Although we could never cover every possible scenario or situation, below are some of the most common asked questions. If you would like specific information about a particular problem, please click on our contact link to submit your questions.

Q. My polished marble floors seem really dull or worn in areas. Is this something that can be fixed? Can I fix it myself?

A. Contrary to popular belief, marble floors often are not very durable. Regular foot traffic and pivotal points can begin to “sand” away the even sheen from the original surface. The good news is that it can be restored. However, it will require professional services. By using abrasive diamond disc on the bottom of floor machines, we can first remove the existing wear with low diamond grits. Then we follow a sequential pattern to properly “close” the stone back up preparing it for a final polish. In most cases, a slightly acidic polish is used that further closes the pores of the stone’s surface allowing maximum reflection. Once a surface is restored, follow our Care & Maintenance guide to help you choose the right process and products to maximize the life of your surface. Marble Renewal also offers custom Maintenance Agreements to help tailor a program that will fit your needs and budget.

Q. My polished marble has spots and rings in it that I cannot get clean. Is it stained and is there something I can do about it?

A. Almost all of the time, the answer is no, it is not stained. The surface has been etched. An etch is when the fine factory finish has been compromised by any type of acid based product. This could be almost anything, such as carbonated sodas, hygiene products, alcohol and the list goes on and on. When any mild acid contacts the surface of marble, it creates a chemical reaction and opens up the pores of the surface. The larger the pores, the less light is able to reflect off the surface. Often, there is little an untrained person can do.

Q. My grout lines and surface seem to have a white, chalky material that I cannot get cleaned. What is it and what can I do about it?

A. What you have just described is referred to as efflorescence. This is where moisture “leaches” through the surface leaving mineral deposits, causing a white, chalky appearance. Often, using aggressive cleaners and a stiff nylon scrub brush can do the trick. However, it does often require skilled labor and additional equipment to completely remove it. Sealing the surface can help prevent it, or at least slow it down but it can reoccur. Efflorescence is most commonly found in showers and exterior stone applications such as slate.

Q. The grout in my shower or floors are cracking or breaking out around the edges. Why is this happening and what is the long term solution for it?

A. Many times installers will grout all areas of showers and floors, including the 90 degree transitions such as from a floor to a wall. Because marble and any natural stone surface is very rigid, it does not flex very much. In a 90 degree transition, there is a need for flexibility. A rigid grout will crack. We recommend replacing grout with caulk in these areas.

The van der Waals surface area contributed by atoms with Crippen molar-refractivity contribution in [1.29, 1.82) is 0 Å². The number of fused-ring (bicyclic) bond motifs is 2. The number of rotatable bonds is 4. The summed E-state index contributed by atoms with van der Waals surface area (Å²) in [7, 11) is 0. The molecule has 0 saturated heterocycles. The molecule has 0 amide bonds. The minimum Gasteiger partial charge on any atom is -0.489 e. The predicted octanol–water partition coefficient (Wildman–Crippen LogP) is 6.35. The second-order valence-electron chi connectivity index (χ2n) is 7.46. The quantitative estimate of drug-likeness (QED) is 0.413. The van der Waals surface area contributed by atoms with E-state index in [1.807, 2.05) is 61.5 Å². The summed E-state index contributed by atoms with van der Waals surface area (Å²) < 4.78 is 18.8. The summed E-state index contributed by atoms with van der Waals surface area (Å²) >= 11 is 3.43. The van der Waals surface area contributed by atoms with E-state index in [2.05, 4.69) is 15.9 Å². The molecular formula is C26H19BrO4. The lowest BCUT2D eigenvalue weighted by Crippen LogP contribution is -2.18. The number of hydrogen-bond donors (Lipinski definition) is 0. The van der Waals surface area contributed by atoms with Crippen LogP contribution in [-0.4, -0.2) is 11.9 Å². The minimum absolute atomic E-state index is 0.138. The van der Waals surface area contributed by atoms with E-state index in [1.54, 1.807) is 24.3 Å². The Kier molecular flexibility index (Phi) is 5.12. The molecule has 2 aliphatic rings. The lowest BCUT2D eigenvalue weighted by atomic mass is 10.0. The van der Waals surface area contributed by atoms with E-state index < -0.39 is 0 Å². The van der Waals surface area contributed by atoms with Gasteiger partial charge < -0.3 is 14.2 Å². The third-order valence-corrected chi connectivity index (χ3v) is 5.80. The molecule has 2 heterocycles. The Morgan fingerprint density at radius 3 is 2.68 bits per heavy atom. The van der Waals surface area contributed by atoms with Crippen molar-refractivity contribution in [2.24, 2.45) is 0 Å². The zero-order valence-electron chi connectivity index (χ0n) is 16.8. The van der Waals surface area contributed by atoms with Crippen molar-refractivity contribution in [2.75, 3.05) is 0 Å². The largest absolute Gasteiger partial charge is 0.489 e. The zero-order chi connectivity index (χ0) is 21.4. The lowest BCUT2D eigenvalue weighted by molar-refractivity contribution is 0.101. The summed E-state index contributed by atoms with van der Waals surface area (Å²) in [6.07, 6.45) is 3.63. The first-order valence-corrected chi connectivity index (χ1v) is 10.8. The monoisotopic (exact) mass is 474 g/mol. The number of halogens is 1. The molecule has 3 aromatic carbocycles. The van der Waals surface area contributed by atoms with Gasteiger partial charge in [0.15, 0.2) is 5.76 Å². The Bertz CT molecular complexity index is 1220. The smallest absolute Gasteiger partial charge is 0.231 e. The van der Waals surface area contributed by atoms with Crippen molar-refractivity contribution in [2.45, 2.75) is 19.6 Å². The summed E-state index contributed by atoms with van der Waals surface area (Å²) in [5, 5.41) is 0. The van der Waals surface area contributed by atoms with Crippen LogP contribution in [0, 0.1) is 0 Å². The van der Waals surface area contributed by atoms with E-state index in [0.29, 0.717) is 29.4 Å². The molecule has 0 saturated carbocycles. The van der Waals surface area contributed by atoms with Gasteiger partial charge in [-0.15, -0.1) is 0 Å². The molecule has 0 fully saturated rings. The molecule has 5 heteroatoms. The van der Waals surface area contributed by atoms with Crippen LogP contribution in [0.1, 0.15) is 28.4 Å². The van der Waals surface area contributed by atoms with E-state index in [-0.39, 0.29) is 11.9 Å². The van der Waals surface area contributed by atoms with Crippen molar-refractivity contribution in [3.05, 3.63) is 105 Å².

Q. My shower walls are dull. The areas from about shoulder height down seem to have a residue or film on them. Why is this, and what can I do to fix it?

A. Even a slight mineral content in your shower water can slowly etch and dull the surface over time. Showers, above all other natural stone application, require the most care. Diamond restoration is usually the only way to fully return the surface to its original appearance. However, if you will properly maintain the surface, you can slow down the damage. It is also important to squeegee the walls dry after the last person has showered each day. We offer a variety of service options specifically geared towards showers.

Q. My marble sink or shower has a spider web crack around the drain. Is there something that can be done about it?

A. What you have just described is a very common question. Unfortunately, you have just described man-made marble, or cultured marble. Marble Renewal is not qualified in the area of restoring cultured marble.

Q. My vanities are getting dull and look very “spotty”. It is mostly around the sink bowl. What has caused this, and how can it be fixed without replacing the entire top?

A. Vanities get the most use around the sink area. Moving items around on the surface can scratch and dull it in those areas. Also, hygiene products like toothpaste and hairspray all have an acidic content too them. This will etch the surface leaving rings or spots that look like stains. Generally, they go away when wet and return once the surface is dry. Lighter etches may be removed with professional powder polishing, but in many cases, diamond restoration is necessary.